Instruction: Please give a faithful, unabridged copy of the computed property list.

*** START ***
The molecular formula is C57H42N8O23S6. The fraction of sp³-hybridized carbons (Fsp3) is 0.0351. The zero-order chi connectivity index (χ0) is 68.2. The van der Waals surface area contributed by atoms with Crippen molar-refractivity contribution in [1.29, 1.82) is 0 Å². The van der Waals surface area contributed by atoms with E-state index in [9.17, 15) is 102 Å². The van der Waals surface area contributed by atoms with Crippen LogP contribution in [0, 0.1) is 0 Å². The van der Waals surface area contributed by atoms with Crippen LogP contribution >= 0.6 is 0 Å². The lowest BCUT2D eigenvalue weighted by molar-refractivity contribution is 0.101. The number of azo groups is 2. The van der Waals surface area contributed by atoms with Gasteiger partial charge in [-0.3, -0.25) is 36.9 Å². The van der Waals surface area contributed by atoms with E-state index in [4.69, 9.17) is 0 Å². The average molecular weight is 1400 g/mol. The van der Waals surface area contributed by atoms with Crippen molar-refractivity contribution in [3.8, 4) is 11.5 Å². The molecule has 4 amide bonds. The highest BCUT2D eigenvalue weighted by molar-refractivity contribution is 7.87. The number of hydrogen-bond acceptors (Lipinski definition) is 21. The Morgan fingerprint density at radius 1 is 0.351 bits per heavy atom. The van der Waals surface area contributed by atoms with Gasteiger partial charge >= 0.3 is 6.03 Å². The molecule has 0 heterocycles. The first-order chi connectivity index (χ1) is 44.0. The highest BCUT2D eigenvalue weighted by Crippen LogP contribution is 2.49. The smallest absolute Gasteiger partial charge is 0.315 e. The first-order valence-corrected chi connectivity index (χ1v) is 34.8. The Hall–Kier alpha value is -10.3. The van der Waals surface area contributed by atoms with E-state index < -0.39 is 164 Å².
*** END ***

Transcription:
The molecular formula is C57H42N8O23S6. The fraction of sp³-hybridized carbons (Fsp3) is 0.0351. The zero-order chi connectivity index (χ0) is 68.2. The van der Waals surface area contributed by atoms with Crippen molar-refractivity contribution in [1.29, 1.82) is 0 Å². The van der Waals surface area contributed by atoms with E-state index in [9.17, 15) is 102 Å². The van der Waals surface area contributed by atoms with Crippen LogP contribution in [0, 0.1) is 0 Å². The van der Waals surface area contributed by atoms with Crippen LogP contribution >= 0.6 is 0 Å². The lowest BCUT2D eigenvalue weighted by molar-refractivity contribution is 0.101. The number of azo groups is 2. The van der Waals surface area contributed by atoms with Gasteiger partial charge in [-0.3, -0.25) is 36.9 Å². The van der Waals surface area contributed by atoms with E-state index in [4.69, 9.17) is 0 Å². The average molecular weight is 1400 g/mol. The van der Waals surface area contributed by atoms with Crippen molar-refractivity contribution in [3.8, 4) is 11.5 Å². The molecule has 4 amide bonds. The highest BCUT2D eigenvalue weighted by molar-refractivity contribution is 7.87. The number of hydrogen-bond acceptors (Lipinski definition) is 21. The Morgan fingerprint density at radius 1 is 0.351 bits per heavy atom. The van der Waals surface area contributed by atoms with Gasteiger partial charge >= 0.3 is 6.03 Å². The molecule has 0 heterocycles. The first-order chi connectivity index (χ1) is 44.0. The highest BCUT2D eigenvalue weighted by Crippen LogP contribution is 2.49. The smallest absolute Gasteiger partial charge is 0.315 e. The first-order valence-corrected chi connectivity index (χ1v) is 34.8. The Hall–Kier alpha value is -10.3. The van der Waals surface area contributed by atoms with E-state index < -0.39 is 164 Å².